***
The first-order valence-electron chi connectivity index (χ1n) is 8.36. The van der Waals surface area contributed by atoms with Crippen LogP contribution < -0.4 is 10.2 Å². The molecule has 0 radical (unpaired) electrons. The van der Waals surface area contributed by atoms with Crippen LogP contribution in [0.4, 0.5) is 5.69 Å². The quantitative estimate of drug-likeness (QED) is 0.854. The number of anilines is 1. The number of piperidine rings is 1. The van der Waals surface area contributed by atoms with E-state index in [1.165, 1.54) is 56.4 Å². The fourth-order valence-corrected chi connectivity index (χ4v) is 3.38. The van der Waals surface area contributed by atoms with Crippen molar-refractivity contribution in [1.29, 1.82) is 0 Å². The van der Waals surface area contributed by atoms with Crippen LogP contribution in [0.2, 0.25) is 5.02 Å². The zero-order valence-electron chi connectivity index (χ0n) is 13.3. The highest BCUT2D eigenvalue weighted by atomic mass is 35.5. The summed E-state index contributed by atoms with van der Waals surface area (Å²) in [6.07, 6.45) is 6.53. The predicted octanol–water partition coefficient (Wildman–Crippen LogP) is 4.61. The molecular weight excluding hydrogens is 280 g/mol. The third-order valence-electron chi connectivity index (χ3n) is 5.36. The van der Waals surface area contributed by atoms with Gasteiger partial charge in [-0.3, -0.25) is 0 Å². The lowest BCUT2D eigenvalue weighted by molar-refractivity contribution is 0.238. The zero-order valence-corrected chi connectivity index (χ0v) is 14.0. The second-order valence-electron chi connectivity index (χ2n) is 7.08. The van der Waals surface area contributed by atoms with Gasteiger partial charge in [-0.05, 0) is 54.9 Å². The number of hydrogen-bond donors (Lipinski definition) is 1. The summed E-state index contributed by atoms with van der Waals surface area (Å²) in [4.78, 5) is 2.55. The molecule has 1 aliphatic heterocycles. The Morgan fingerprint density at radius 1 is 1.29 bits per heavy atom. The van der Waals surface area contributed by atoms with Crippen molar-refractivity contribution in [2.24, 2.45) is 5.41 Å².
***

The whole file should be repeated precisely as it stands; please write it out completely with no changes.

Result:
The first-order valence-electron chi connectivity index (χ1n) is 8.36. The van der Waals surface area contributed by atoms with Crippen LogP contribution < -0.4 is 10.2 Å². The molecule has 0 radical (unpaired) electrons. The van der Waals surface area contributed by atoms with Crippen LogP contribution in [0.4, 0.5) is 5.69 Å². The quantitative estimate of drug-likeness (QED) is 0.854. The number of anilines is 1. The number of piperidine rings is 1. The van der Waals surface area contributed by atoms with E-state index in [1.165, 1.54) is 56.4 Å². The fourth-order valence-corrected chi connectivity index (χ4v) is 3.38. The van der Waals surface area contributed by atoms with Crippen molar-refractivity contribution in [1.29, 1.82) is 0 Å². The van der Waals surface area contributed by atoms with Crippen LogP contribution in [0.2, 0.25) is 5.02 Å². The zero-order valence-electron chi connectivity index (χ0n) is 13.3. The highest BCUT2D eigenvalue weighted by atomic mass is 35.5. The summed E-state index contributed by atoms with van der Waals surface area (Å²) in [6.07, 6.45) is 6.53. The predicted octanol–water partition coefficient (Wildman–Crippen LogP) is 4.61. The molecular weight excluding hydrogens is 280 g/mol. The third-order valence-electron chi connectivity index (χ3n) is 5.36. The van der Waals surface area contributed by atoms with Gasteiger partial charge in [-0.3, -0.25) is 0 Å². The lowest BCUT2D eigenvalue weighted by molar-refractivity contribution is 0.238. The zero-order valence-corrected chi connectivity index (χ0v) is 14.0. The second-order valence-electron chi connectivity index (χ2n) is 7.08. The van der Waals surface area contributed by atoms with Gasteiger partial charge in [-0.05, 0) is 54.9 Å². The number of hydrogen-bond donors (Lipinski definition) is 1. The summed E-state index contributed by atoms with van der Waals surface area (Å²) in [4.78, 5) is 2.55. The molecule has 1 aliphatic heterocycles. The Morgan fingerprint density at radius 1 is 1.29 bits per heavy atom. The van der Waals surface area contributed by atoms with Crippen molar-refractivity contribution in [2.24, 2.45) is 5.41 Å².